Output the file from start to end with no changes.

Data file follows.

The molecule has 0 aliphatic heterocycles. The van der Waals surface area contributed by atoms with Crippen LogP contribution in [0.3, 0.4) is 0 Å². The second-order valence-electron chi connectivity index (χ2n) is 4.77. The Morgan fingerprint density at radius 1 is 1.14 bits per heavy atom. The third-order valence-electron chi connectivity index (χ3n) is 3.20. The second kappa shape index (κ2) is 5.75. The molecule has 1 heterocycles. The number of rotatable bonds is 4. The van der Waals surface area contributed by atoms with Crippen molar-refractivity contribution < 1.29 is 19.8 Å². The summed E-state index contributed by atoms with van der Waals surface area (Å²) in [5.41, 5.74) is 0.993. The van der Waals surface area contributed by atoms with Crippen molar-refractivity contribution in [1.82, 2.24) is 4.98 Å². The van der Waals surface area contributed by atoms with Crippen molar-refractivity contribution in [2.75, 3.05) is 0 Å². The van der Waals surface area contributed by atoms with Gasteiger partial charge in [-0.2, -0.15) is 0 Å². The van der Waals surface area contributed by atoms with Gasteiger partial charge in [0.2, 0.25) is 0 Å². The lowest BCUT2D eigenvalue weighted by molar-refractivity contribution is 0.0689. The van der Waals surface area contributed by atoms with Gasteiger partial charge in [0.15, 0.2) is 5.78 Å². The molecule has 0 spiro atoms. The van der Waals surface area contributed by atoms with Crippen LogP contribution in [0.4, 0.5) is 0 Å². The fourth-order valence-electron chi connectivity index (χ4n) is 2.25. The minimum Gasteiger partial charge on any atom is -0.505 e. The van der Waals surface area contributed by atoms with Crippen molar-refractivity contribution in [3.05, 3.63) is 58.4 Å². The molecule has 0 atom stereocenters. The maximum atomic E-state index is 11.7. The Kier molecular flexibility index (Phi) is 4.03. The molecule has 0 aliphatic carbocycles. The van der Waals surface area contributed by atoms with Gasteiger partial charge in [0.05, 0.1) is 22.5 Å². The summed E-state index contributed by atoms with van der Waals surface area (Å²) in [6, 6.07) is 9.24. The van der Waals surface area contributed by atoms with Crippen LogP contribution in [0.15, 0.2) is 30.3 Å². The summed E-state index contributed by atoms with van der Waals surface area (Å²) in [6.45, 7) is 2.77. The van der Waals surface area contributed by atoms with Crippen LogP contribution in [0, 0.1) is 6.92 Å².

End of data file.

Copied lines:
The molecule has 0 aliphatic heterocycles. The van der Waals surface area contributed by atoms with Crippen LogP contribution in [0.3, 0.4) is 0 Å². The second-order valence-electron chi connectivity index (χ2n) is 4.77. The Morgan fingerprint density at radius 1 is 1.14 bits per heavy atom. The third-order valence-electron chi connectivity index (χ3n) is 3.20. The second kappa shape index (κ2) is 5.75. The molecule has 1 heterocycles. The number of rotatable bonds is 4. The van der Waals surface area contributed by atoms with Crippen molar-refractivity contribution < 1.29 is 19.8 Å². The summed E-state index contributed by atoms with van der Waals surface area (Å²) in [5.41, 5.74) is 0.993. The van der Waals surface area contributed by atoms with Crippen molar-refractivity contribution in [1.82, 2.24) is 4.98 Å². The van der Waals surface area contributed by atoms with Crippen molar-refractivity contribution in [2.75, 3.05) is 0 Å². The van der Waals surface area contributed by atoms with Gasteiger partial charge in [-0.2, -0.15) is 0 Å². The van der Waals surface area contributed by atoms with Gasteiger partial charge in [0.2, 0.25) is 0 Å². The lowest BCUT2D eigenvalue weighted by molar-refractivity contribution is 0.0689. The van der Waals surface area contributed by atoms with Gasteiger partial charge in [0.15, 0.2) is 5.78 Å². The molecule has 0 spiro atoms. The van der Waals surface area contributed by atoms with Crippen LogP contribution in [0.4, 0.5) is 0 Å². The fourth-order valence-electron chi connectivity index (χ4n) is 2.25. The minimum Gasteiger partial charge on any atom is -0.505 e. The van der Waals surface area contributed by atoms with Crippen molar-refractivity contribution in [3.05, 3.63) is 58.4 Å². The molecule has 0 atom stereocenters. The maximum atomic E-state index is 11.7. The Kier molecular flexibility index (Phi) is 4.03. The molecule has 0 aliphatic carbocycles. The van der Waals surface area contributed by atoms with Gasteiger partial charge in [0.05, 0.1) is 22.5 Å². The summed E-state index contributed by atoms with van der Waals surface area (Å²) in [6, 6.07) is 9.24. The van der Waals surface area contributed by atoms with Crippen LogP contribution in [0.15, 0.2) is 30.3 Å². The summed E-state index contributed by atoms with van der Waals surface area (Å²) in [6.45, 7) is 2.77. The van der Waals surface area contributed by atoms with Crippen LogP contribution in [0, 0.1) is 6.92 Å².